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On Oct. 7, 2001, the United States launched an air campaign in Afghanistan, followed by a later ground invasion. Now, on the 10-year anniversary of the war’s start, the political situation in Afghanistan has changed, and Osama bin Laden has been killed. Even so, violence continues to shake Afghanistan, affecting soldiers and civilians alike. CNN tallies the military lives lost in the war:

More than 2,700 troops from the United States and its partners have died during the 10 years of war, according to a CNN count. Of those, 1,780 were American, 382 were British and 157 were Canadian.

Since the conflict began, the number of casualties has risen by the year, with a significant jump from 2008 to 2009. At least 296 coalition troops died in 2008.

It nearly doubled in 2009 when 517 coalition troops were killed. That year, President Barack Obama authorized a surge of 33,000 U.S. forces to Afghanistan to combat the violence.

Two years later, the United States outlined its plan to withdraw its troops from Afghanistan, beginning with pulling the 33,000 surge troops by the end of 2012 and the remaining 68,000 by the end of 2014.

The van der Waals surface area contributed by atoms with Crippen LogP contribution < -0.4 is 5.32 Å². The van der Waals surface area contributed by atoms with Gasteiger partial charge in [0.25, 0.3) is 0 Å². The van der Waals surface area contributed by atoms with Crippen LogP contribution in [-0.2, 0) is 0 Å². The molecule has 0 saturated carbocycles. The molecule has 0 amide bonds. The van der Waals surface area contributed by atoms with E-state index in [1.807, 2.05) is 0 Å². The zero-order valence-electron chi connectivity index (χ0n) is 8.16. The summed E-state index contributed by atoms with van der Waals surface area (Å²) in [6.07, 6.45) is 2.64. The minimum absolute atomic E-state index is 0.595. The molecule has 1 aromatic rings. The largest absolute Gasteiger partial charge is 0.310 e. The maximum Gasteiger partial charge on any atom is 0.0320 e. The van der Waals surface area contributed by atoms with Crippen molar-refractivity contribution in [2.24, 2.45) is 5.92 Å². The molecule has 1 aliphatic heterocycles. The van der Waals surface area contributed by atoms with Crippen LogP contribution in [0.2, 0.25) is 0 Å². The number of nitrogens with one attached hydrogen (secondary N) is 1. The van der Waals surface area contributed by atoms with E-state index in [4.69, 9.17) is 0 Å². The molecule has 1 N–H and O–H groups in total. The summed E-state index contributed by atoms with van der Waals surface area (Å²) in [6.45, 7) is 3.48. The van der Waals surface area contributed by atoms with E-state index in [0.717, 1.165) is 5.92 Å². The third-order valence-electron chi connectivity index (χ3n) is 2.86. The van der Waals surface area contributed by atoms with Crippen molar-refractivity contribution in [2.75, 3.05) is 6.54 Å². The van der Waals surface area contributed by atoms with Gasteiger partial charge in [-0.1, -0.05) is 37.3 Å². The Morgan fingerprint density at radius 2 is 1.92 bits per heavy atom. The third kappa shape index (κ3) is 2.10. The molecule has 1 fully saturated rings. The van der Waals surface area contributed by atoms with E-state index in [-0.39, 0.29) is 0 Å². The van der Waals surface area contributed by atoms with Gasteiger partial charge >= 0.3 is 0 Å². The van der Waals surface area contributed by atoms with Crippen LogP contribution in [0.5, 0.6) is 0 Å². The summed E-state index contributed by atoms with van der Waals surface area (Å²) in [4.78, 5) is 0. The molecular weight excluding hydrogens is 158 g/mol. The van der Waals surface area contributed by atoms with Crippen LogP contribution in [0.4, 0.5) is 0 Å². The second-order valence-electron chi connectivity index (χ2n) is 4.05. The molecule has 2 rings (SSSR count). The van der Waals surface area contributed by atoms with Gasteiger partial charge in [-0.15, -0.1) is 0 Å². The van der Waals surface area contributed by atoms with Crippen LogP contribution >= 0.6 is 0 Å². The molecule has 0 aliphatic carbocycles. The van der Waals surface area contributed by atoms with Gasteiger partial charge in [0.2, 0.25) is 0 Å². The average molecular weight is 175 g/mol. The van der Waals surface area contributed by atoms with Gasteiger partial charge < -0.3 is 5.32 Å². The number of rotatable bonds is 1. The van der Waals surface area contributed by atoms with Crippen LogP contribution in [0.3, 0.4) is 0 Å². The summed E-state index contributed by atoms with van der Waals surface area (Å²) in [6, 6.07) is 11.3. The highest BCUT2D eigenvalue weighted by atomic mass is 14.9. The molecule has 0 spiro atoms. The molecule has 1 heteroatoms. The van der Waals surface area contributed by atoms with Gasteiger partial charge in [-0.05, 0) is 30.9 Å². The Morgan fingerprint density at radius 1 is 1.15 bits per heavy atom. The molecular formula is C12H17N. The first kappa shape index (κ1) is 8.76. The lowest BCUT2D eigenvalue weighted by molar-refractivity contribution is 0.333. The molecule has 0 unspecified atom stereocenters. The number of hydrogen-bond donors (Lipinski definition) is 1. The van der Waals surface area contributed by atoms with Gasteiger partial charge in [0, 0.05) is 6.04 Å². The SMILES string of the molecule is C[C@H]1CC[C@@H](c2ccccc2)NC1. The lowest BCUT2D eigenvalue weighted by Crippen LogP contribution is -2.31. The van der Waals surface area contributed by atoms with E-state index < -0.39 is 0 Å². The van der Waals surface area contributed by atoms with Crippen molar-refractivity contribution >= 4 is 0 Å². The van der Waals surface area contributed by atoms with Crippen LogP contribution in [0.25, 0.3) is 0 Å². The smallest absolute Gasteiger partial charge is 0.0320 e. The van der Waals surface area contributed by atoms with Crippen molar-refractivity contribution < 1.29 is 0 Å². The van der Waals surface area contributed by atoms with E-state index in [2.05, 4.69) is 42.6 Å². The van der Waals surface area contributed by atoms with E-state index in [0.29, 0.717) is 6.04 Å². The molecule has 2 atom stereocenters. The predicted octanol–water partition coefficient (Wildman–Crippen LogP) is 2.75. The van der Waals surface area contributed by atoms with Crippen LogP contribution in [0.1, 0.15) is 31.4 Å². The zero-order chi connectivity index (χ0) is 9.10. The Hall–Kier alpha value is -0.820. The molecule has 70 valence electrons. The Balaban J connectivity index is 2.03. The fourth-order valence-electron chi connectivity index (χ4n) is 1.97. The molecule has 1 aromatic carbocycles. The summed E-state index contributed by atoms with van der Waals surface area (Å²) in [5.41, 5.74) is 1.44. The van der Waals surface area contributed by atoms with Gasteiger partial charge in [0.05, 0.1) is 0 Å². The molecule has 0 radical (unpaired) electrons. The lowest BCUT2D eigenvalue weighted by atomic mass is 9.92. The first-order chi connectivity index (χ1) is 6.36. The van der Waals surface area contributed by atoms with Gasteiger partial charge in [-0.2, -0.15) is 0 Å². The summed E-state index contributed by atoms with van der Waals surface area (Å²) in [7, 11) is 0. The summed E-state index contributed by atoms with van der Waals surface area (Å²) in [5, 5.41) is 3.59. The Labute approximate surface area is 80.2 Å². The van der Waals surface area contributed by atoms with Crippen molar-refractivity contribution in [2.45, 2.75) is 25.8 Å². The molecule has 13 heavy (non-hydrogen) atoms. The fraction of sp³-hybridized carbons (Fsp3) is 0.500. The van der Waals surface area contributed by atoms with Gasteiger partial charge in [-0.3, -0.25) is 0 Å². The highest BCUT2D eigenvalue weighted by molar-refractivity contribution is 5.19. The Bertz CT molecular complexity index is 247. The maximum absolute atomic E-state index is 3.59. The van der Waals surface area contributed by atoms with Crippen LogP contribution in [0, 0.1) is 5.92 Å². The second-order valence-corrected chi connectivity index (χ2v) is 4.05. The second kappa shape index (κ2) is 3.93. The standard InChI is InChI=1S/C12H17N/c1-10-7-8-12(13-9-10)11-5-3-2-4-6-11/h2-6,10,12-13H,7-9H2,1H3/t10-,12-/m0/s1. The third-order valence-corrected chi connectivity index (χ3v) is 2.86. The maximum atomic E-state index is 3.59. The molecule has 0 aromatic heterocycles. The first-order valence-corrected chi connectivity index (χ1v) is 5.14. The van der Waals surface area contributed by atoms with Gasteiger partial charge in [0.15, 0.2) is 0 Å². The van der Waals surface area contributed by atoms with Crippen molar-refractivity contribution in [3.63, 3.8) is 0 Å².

Those who have fought in the war have begun to question whether the mission has been worth these considerable sacrifices. A new study by the Pew Research Center found that 50 percent of post-9/11 veterans believe the war in Afghanistan is worth fighting, compared to 41 percent of the general public.

Meanwhile, civilian casualties are difficult to estimate, but the United Nations reported that 1,462 civilians died in the first six months of 2011 alone. The vast majority — 80 percent — of those deaths were the result of insurgents. Additional reports of violence in Afghanistan, such as the September assassination of former Afghan President Rabbani and periodic suicide bombings, have shown that, a decade into the war, the situation on the ground remains precarious.

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Sen. Kyrsten Sinema

Reprinted with permission from Alternet

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